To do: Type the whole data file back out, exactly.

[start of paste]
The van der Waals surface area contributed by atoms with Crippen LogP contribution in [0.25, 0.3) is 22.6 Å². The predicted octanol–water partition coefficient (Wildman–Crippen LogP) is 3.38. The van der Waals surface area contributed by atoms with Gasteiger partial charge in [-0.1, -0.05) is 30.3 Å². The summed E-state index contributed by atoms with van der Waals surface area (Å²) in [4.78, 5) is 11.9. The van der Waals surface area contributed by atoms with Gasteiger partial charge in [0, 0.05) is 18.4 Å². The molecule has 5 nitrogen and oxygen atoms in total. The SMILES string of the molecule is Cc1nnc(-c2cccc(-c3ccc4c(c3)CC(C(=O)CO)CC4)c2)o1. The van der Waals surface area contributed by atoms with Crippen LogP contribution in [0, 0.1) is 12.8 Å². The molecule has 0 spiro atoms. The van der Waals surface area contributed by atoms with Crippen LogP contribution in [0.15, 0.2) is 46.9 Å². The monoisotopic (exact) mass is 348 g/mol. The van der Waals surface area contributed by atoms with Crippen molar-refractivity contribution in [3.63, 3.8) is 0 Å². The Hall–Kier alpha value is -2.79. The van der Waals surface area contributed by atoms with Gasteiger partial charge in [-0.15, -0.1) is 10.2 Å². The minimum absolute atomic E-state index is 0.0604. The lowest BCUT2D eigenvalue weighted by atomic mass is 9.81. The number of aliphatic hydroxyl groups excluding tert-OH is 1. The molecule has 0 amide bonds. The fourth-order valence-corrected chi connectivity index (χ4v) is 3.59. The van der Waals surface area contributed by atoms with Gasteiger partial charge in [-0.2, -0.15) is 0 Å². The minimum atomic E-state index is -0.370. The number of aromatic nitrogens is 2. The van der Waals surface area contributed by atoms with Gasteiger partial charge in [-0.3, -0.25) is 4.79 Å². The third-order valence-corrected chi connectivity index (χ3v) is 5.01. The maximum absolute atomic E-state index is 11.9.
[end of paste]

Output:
The van der Waals surface area contributed by atoms with Crippen LogP contribution in [0.25, 0.3) is 22.6 Å². The predicted octanol–water partition coefficient (Wildman–Crippen LogP) is 3.38. The van der Waals surface area contributed by atoms with Gasteiger partial charge in [-0.1, -0.05) is 30.3 Å². The summed E-state index contributed by atoms with van der Waals surface area (Å²) in [4.78, 5) is 11.9. The van der Waals surface area contributed by atoms with Gasteiger partial charge in [0, 0.05) is 18.4 Å². The molecule has 5 nitrogen and oxygen atoms in total. The SMILES string of the molecule is Cc1nnc(-c2cccc(-c3ccc4c(c3)CC(C(=O)CO)CC4)c2)o1. The van der Waals surface area contributed by atoms with Crippen LogP contribution in [0, 0.1) is 12.8 Å². The molecule has 0 spiro atoms. The van der Waals surface area contributed by atoms with Crippen LogP contribution in [0.15, 0.2) is 46.9 Å². The monoisotopic (exact) mass is 348 g/mol. The van der Waals surface area contributed by atoms with Crippen molar-refractivity contribution in [3.63, 3.8) is 0 Å². The Hall–Kier alpha value is -2.79. The van der Waals surface area contributed by atoms with Gasteiger partial charge in [-0.15, -0.1) is 10.2 Å². The minimum absolute atomic E-state index is 0.0604. The lowest BCUT2D eigenvalue weighted by atomic mass is 9.81. The number of aliphatic hydroxyl groups excluding tert-OH is 1. The molecule has 0 amide bonds. The fourth-order valence-corrected chi connectivity index (χ4v) is 3.59. The van der Waals surface area contributed by atoms with Gasteiger partial charge in [-0.2, -0.15) is 0 Å². The minimum atomic E-state index is -0.370. The number of aromatic nitrogens is 2. The van der Waals surface area contributed by atoms with Gasteiger partial charge in [-0.3, -0.25) is 4.79 Å². The third-order valence-corrected chi connectivity index (χ3v) is 5.01. The maximum absolute atomic E-state index is 11.9.